Pension planning apathy

By 16th September 2015Louise's Column

Pension planning apathy

More than ten million pots are being left largely unmonitored

Individuals are living longer, meaning that savings have to fund a longer period of retirement. However, there has been a well-documented decline in pensions saving over time. Many people do not think about retirement as they consider it’s too far in the future, and almost two thirds (63%) of over-45s who are not yet retired admit they pay little or no attention to their pensions, leading to more than ten million pots being left largely unmonitored[1].

The findings form part of research from Aviva which also highlights that two fifths (41%) of over-45s never spend any time planning and reviewing their pensions, while almost a third (29%) spend just one day a year or less doing this.

Anyone with children knows there will be lots of demands on the household finances, but when it comes to long-term saving, perhaps for university or a first home, even a small sum can give your child a financial head start in life over a long period of time. With this in mind, the Association of Investment Companies (AIC) has taken a look at long-term investment company performance, and what to consider when investing for children.

Failing to dedicate any time
Those who are further away from retirement are most likely to spend no time reviewing their pension, but a quarter (25%) of those retiring in two years or less still fail to dedicate any time towards doing this.

Among those with more than one pension, just 27% manage them all very closely while 34% ignore their secondary pots completely – including a worrying 24% who ignore their main pension pot too. Even among those who have just one pension pot, 33% do not pay any attention to it.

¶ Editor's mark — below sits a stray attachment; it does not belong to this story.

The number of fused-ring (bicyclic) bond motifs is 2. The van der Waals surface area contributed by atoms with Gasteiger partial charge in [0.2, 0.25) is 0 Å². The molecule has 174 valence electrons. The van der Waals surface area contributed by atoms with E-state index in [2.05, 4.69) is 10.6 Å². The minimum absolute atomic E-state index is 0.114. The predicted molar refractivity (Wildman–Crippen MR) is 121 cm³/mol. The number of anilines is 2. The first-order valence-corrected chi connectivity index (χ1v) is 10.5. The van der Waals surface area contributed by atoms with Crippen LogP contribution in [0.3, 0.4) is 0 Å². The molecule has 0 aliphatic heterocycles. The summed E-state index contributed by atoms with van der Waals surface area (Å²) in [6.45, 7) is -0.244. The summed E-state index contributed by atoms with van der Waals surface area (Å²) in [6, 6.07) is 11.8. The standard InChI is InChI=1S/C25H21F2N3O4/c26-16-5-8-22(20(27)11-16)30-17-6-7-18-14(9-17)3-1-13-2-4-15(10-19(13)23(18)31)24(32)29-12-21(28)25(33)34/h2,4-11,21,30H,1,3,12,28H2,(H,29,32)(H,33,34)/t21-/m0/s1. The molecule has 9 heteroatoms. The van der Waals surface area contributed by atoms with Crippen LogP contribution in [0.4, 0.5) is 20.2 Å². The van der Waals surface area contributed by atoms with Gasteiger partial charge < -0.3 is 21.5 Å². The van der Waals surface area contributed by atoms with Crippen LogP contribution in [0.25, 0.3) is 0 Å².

Unclear about the types of pensions
The majority (61%) of over-45s with a personal pension scheme have only joined one scheme, although more than a quarter (28%), have started two or more. A similar proportion (29%) of those with the most common type of company pension – defined contribution – has two or more.

However, many over-45s aren’t sure how many pension schemes they have started. Overall, 6% don’t know how many personal pension schemes they have, rising to 7% who are unclear on the number of defined contribution schemes and 9% who don’t know how many defined benefit schemes they have. This may suggest that some savers are unclear about the types of pensions they have and/or are not closely involved in managing them.

Too late to make any improvements
Half (49%) of over-45s do nothing about the routine information they receive about their pension, including one in ten (12%) who don’t even read it. Only a third (37%) use the information to check if their pension savings are on track and act upon it. An even smaller proportion (7%) discuss this with a professional financial adviser.

One in ten (11%) over-45s ignore
their annual statements because they say they don’t know how to manage their pensions, while the same proportion believe their pensions are so small they aren’t worth bothering with. 8% delay looking at them until they are ready to retire – when it could already be too late to make any improvements on their financial situation.

Top three reasons that over-45s ignore their pension statement
However, people tend to make more effort to monitor their pensions the closer they are to retirement – for example, only 7% of those retiring in two years or less believe their small pension pots are not worth the effort, compared to 11% who are retiring in six to ten years.

Multiple pension schemes
Just 14% have consolidated their pension pots or intend to do so in the future. A fifth (17%) will keep their multiple pension schemes separate, and 13% are waiting for their pension provider to contact them before deciding what to do with their pots. More than one in ten (14%) prefer to keep things simple by having just one pension pot and don’t intend to change this in the future.
Of those who have consolidated their pots, 21% did so because they took the advice of their professional financial adviser – however, nearly the same proportion (19%) did so because they found it easier to manage.

Source data:
The Real Retirement Report is designed and produced by Aviva in consultation with ICM Research. The above findings are based on an online survey carried out among more than 1,500 over-45s who have not yet retired.
[1] ONS Pension Trends Chapter 7 (October 2014) estimates there are 8.1 million active occupational pensions and 8.2 million active members of private pension schemes. 63% of 16.3 million = 10,269,000.

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